It almost feels as if we’re judging Lukas Podolski for the first time in an Arsenal shirt yet surely it is too late for first impressions. After the 1-1 draw with Manchester United in which Podolski finally got his opportunity up front, it’s still not clear whether he’s the answer.
It was actually Podolski’s second start as the focal point of Arsenal’s attack, having began the season against Sunderland in that role and then again in the defeat to Swansea late last year, although for only 40 minutes alternating with Gervinho. For the most part though, he’s been deployed on the left side of a 4-3-3 where we’ve come to know him, scoring 13 goals and making 10 assists, and Sunday was the chance to see if all that wait was worth it.
It wasn’t, or rather, it wasn’t a match where we learned too much new about Podolski. And there lies the conundrum: at 27 years old, is it too late to expect Podolski to transform into all-round striker that Arsenal need? Certainly, his first touch was a significant one, as he dropped off his marker to receive possession and then laid it off for Tomas Rosicky to feed Theo Walcott for Arsenal’s goal. (In contrast, his opposite number Robin van Persie’s first touch also led to a goal – it too Arsenal’s opener – having slipped as he attempted a pass and Arsenal broke to score). That was in the second minute. For the rest of the match he showed glimpses although it must be said that it would have been a difficult game for any striker to make an impression.
Lukas Podolski received the ball 32 times, mainly in the area between the opposition’s midfield and defence. Indeed, that’s not unexpected. Shorn of pace, and perhaps the dexterity of movement to get away from his markers, he likes to play short simple passes to his team-mates and then look to try and spin away from the defender. It’s how he has scored most of his goals for Arsenal, playing one-twos and then getting into positions so he can shoot across goal. Indeed, Podolski only had one shot against Manchester United – his only touch inside the box too – receiving the ball on his left side to force a save out of David De Gea.
Podolski’s lack of pace – nay his lack of movement, was evident in one piece of action where an admittedly over-hit pass by Aaron Ramsey was played his way, but Theo Walcott had already seen the space and came darting infield. Nevertheless, Podolski looked sluggish attempting to get on the end of it. Perhaps this part of his game will develop over time, because Robin van Persie was also hesitant in playing on the shoulder of the defender at the beginning of his transformation to a number 9.
What Lukas Podolski does bring however, is extra link up to the midfield and certainly, his ability to combine with the ball-players owed a lot to Arsenal’s good start. Indeed, they say the two most forward players, in this case Podolski and Rosicky, must be as one and the pair exchanged passes 18 times in the whole game. What Podolski must do now however, is to extend that understanding further up the field. Because we never got a chance to see his ability to finish and had he had just one sniff in front of goal, Arsenal would have been confident of getting the decisive goal.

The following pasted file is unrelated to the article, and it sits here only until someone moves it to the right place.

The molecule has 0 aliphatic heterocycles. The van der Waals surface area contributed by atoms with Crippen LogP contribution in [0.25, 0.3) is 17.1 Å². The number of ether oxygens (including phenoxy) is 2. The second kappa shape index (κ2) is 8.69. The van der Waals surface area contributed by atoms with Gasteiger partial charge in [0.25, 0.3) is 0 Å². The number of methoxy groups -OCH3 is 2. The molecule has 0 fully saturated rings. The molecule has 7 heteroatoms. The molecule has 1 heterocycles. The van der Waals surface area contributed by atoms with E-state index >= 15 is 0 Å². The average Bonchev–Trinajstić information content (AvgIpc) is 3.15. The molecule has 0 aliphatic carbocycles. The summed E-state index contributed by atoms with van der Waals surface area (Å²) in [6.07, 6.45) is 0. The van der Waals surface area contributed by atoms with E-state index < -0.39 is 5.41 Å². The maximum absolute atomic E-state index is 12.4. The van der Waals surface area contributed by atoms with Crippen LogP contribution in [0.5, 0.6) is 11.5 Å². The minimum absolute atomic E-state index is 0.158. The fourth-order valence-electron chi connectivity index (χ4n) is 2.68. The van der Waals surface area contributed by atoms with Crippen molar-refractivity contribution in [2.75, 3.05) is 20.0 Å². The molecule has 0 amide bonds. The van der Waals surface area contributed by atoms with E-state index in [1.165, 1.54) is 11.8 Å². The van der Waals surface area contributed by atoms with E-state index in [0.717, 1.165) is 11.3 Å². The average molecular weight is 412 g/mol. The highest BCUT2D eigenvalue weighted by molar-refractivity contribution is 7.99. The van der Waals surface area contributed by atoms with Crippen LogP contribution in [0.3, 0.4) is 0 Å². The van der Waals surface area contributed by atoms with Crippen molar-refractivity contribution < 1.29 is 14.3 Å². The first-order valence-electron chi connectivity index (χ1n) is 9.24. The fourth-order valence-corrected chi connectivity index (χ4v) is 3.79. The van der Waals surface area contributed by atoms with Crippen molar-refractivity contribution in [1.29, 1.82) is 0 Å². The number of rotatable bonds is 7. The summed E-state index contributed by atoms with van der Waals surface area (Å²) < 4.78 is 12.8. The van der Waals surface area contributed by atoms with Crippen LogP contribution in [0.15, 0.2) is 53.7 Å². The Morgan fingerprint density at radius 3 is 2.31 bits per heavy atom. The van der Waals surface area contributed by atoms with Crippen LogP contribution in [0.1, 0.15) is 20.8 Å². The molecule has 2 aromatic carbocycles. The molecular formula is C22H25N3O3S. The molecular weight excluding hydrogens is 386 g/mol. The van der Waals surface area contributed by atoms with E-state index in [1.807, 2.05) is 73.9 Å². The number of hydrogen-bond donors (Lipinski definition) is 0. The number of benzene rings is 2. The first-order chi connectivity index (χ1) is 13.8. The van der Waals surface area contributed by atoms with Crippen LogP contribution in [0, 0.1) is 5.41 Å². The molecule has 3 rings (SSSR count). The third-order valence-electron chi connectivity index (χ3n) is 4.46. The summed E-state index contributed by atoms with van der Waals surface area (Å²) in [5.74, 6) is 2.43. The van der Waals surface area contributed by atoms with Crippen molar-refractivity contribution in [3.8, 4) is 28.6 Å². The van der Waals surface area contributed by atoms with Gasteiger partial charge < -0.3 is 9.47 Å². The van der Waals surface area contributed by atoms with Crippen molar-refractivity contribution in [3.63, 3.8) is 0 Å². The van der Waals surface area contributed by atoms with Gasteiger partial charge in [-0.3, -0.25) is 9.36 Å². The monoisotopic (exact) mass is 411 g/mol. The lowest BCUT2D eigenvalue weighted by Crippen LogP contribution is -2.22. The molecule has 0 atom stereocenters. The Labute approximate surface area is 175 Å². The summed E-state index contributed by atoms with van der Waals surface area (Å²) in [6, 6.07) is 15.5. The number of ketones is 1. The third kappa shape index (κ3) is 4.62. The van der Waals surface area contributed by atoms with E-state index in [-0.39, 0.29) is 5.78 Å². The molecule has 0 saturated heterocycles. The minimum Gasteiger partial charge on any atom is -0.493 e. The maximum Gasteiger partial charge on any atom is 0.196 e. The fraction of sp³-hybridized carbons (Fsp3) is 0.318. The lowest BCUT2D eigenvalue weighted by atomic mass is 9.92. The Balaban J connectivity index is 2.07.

Podolski also needs to offer himself more of an outlet from crosses and cut-backs because at times he was slow to get into positions and in the end snuffed out. Olivier Giroud has developed this understanding with Theo Walcott, as did Van Persie last season. But perhaps, as the average positions diagram shows below, the actual striker wasn’t Podolski but Walcott who scored Arsenal’s goal.
Podolski’s tendency to drop deep and create an overload in the midfield allows Walcott to stay upfield and thus a chance to use his pace against the full-back should someone play him in. Actually Walcott probably did this too often against Manchester United and instead should have remained wide so Arsenal could work the ball into the box. As it was, moves broke down too easily in the second-half because the team was short of passing options.
It was perhaps apt then Podolski got his chance up front when Robin van Persie returned to his old ground. Because Podolski will never be judged solely against his strike partners (partly because there really isn’t any!) but also against those who had played previously. Arsenal’s draw with Manchester United was frustrating because it was a chance, especially after their breathtaking start, to make their momentum count. But the team lacked quality in the final third to really be ruthless.
To get to that level, it would require the players to fine-tune their understanding and others – where much is expected of them (Ramsey and Jack Wilshere) – to step up quickly. As such, a lot is dependent on Santi Cazorla – and perhaps Arsenal can lean on him because he’s that good – but of course, that thought would not exist had Arsenal have the quality to back him up. And in the past, Arsenal have had the strikers with the all-round ability to contribute in both the scoring and build-up play. All previous Arsene Wenger teams have had that. Perhaps it’s not too late to say this one does.